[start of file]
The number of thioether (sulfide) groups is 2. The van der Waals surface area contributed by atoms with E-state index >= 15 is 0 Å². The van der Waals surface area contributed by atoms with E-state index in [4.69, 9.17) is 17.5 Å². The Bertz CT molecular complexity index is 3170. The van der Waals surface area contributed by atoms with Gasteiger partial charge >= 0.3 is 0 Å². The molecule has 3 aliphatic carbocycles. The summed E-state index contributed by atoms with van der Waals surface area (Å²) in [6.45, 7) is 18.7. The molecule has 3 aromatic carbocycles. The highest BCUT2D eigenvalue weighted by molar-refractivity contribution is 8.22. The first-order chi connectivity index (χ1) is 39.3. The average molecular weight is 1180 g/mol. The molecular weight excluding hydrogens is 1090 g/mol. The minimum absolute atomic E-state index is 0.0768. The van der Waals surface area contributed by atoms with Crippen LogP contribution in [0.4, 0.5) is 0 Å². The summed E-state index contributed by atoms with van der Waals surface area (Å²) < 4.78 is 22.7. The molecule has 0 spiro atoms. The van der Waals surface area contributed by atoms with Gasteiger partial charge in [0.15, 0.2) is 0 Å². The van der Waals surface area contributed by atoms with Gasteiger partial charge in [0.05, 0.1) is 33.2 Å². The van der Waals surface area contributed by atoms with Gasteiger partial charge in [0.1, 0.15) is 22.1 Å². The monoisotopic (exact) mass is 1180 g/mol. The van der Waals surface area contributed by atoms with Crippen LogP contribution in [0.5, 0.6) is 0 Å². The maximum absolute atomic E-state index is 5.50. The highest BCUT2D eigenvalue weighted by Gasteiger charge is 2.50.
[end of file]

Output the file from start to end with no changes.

The number of thioether (sulfide) groups is 2. The van der Waals surface area contributed by atoms with E-state index >= 15 is 0 Å². The van der Waals surface area contributed by atoms with E-state index in [4.69, 9.17) is 17.5 Å². The Bertz CT molecular complexity index is 3170. The van der Waals surface area contributed by atoms with Gasteiger partial charge >= 0.3 is 0 Å². The molecule has 3 aliphatic carbocycles. The summed E-state index contributed by atoms with van der Waals surface area (Å²) in [6.45, 7) is 18.7. The molecule has 3 aromatic carbocycles. The highest BCUT2D eigenvalue weighted by molar-refractivity contribution is 8.22. The first-order chi connectivity index (χ1) is 39.3. The average molecular weight is 1180 g/mol. The molecular weight excluding hydrogens is 1090 g/mol. The minimum absolute atomic E-state index is 0.0768. The van der Waals surface area contributed by atoms with Crippen LogP contribution in [0.4, 0.5) is 0 Å². The summed E-state index contributed by atoms with van der Waals surface area (Å²) < 4.78 is 22.7. The molecule has 0 spiro atoms. The van der Waals surface area contributed by atoms with Gasteiger partial charge in [0.15, 0.2) is 0 Å². The van der Waals surface area contributed by atoms with Gasteiger partial charge in [0.05, 0.1) is 33.2 Å². The van der Waals surface area contributed by atoms with Gasteiger partial charge in [0.1, 0.15) is 22.1 Å². The monoisotopic (exact) mass is 1180 g/mol. The van der Waals surface area contributed by atoms with Crippen LogP contribution in [0.5, 0.6) is 0 Å². The maximum absolute atomic E-state index is 5.50. The highest BCUT2D eigenvalue weighted by Gasteiger charge is 2.50.